The Persistent Reduction in Poverty from Filing a Tax Return†

The Persistent Reduction in Poverty from Filing a Tax Return† AbstractLow-income households not required to file often fail to receive benefits provided through the tax code. In 2008, the US government made people with at least $3,000 in earnings eligible for a stimulus payment if they filed a tax return. Using eligibility for this credit as an instrument for filing, we find with administrative data that filing reduces the probability of living in poverty in future years, which is a result of increases in EITC claiming, workforce attachment, and earnings. These results demonstrate that temporary incentives to participate in the tax system have persistent real effects on economic activity and poverty. (JEL H24, I32, I38) http://www.deepdyve.com/assets/images/DeepDyve-Logo-lg.png American Economic Journal: Economic Policy American Economic Association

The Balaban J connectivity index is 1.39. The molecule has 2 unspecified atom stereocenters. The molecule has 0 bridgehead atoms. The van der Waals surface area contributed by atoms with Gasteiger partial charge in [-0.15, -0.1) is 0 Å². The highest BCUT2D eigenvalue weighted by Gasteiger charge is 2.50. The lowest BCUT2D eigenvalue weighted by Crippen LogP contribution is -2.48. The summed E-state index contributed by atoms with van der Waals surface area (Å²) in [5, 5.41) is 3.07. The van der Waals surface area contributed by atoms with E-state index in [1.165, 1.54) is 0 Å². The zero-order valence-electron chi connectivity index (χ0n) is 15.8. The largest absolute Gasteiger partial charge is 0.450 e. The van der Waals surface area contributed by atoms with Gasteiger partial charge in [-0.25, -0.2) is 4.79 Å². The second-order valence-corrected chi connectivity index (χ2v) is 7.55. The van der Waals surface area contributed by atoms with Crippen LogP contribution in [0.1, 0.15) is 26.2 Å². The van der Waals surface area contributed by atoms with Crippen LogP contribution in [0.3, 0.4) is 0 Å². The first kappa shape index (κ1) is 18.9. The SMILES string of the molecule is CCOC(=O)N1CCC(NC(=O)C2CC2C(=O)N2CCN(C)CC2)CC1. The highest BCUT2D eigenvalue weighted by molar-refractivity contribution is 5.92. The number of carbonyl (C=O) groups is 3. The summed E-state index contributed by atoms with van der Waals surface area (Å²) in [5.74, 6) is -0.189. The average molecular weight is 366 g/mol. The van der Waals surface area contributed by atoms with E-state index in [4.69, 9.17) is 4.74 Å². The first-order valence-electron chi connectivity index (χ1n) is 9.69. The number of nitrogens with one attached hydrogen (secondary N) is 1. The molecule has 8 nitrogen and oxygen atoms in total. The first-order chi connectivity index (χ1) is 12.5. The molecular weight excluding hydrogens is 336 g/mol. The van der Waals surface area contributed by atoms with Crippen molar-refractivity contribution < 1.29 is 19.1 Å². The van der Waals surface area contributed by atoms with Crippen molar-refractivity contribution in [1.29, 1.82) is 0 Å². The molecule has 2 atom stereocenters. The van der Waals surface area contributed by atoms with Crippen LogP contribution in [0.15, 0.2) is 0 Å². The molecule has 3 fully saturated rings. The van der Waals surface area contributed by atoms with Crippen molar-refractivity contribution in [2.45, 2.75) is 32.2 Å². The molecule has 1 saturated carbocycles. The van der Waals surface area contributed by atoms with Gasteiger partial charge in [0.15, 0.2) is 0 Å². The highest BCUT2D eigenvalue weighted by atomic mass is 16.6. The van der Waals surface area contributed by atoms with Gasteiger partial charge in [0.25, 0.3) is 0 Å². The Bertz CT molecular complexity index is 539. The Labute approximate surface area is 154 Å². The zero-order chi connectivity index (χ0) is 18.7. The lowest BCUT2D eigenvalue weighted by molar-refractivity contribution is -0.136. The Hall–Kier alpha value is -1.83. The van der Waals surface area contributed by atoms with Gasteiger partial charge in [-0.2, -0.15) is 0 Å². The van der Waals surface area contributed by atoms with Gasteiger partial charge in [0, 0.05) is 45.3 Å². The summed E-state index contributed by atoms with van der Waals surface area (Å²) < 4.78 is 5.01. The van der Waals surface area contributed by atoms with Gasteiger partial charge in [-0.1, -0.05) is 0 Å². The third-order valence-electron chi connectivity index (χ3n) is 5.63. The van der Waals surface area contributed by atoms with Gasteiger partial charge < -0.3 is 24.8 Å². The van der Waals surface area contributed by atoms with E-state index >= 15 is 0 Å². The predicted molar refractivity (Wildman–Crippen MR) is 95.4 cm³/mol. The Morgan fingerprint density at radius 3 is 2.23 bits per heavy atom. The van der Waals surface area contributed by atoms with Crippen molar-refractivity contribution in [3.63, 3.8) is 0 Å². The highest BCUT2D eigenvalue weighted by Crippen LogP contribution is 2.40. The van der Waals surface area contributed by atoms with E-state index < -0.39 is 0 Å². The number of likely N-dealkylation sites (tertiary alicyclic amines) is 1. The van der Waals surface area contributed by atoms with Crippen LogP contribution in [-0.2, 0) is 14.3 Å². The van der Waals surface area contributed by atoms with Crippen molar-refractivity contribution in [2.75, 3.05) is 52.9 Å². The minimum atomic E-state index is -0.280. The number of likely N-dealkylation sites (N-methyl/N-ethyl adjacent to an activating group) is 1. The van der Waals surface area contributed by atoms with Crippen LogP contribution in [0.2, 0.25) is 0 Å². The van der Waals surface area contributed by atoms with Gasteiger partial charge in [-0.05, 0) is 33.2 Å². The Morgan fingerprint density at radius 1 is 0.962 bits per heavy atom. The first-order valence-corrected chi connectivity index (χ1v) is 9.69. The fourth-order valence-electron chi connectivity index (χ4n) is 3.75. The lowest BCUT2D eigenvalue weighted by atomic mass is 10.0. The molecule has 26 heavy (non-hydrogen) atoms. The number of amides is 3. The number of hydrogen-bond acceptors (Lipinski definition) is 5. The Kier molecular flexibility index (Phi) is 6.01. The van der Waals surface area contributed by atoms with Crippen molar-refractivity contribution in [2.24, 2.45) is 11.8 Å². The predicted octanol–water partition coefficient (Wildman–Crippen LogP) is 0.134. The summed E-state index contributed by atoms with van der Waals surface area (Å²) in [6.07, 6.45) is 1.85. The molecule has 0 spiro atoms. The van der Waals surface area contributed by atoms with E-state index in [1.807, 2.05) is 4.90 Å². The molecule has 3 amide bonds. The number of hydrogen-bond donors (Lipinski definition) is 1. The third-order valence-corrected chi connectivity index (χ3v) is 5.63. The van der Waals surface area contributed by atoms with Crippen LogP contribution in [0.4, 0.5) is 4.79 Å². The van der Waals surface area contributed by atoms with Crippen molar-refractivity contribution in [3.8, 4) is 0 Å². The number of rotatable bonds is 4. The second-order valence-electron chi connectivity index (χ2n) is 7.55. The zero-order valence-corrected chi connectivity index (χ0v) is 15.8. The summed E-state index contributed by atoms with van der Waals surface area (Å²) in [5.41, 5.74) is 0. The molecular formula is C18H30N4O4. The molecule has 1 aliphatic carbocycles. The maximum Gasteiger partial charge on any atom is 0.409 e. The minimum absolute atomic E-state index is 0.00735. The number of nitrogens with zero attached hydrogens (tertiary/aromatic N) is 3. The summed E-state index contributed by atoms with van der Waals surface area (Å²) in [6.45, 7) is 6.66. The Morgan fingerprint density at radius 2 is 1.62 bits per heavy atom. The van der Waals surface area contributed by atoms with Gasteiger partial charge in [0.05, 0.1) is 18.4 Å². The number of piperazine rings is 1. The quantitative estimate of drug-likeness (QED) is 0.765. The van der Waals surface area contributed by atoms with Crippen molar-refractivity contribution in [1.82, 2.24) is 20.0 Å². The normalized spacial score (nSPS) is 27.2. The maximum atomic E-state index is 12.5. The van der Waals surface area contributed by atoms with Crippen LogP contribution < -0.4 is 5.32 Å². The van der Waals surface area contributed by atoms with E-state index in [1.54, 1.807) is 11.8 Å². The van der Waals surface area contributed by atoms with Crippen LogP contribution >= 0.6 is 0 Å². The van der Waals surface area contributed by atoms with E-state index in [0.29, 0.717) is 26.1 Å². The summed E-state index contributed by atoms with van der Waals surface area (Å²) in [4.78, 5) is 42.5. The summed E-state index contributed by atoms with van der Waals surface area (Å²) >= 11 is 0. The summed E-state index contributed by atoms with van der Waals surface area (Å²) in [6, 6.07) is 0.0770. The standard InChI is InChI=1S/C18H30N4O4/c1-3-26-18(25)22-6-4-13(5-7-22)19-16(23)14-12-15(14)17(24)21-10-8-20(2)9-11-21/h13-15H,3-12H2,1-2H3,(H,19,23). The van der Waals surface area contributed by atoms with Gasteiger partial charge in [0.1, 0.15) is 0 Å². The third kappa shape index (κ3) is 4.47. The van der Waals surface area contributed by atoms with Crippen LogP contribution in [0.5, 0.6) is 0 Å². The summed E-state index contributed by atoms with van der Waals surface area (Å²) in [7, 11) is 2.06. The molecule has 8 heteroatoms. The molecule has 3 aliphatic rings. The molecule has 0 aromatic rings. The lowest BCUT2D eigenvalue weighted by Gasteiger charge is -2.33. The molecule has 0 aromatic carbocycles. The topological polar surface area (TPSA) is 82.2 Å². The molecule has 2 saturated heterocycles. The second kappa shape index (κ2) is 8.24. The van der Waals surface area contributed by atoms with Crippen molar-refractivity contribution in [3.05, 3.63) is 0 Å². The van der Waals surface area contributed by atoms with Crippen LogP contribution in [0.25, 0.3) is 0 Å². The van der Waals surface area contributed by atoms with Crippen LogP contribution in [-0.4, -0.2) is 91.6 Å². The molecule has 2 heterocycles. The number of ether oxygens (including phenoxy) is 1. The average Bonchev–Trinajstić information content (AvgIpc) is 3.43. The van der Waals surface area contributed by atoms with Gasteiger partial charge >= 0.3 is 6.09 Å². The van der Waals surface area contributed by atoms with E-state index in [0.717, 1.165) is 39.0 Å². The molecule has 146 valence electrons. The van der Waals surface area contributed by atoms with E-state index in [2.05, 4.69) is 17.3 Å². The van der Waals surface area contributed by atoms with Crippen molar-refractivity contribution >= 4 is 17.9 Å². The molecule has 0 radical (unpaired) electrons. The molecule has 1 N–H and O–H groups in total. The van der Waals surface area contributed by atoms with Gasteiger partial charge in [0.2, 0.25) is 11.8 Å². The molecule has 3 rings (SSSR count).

The Persistent Reduction in Poverty from Filing a Tax Return†

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Publisher
American Economic Association
Copyright
Copyright © 2017 © American Economic Association
ISSN
1945-7731
D.O.I.
10.1257/pol.20150486
Publisher site
See Article on Publisher Site

Abstract

AbstractLow-income households not required to file often fail to receive benefits provided through the tax code. In 2008, the US government made people with at least $3,000 in earnings eligible for a stimulus payment if they filed a tax return. Using eligibility for this credit as an instrument for filing, we find with administrative data that filing reduces the probability of living in poverty in future years, which is a result of increases in EITC claiming, workforce attachment, and earnings. These results demonstrate that temporary incentives to participate in the tax system have persistent real effects on economic activity and poverty. (JEL H24, I32, I38)

Journal

American Economic Journal: Economic PolicyAmerican Economic Association

Published: Nov 1, 2017

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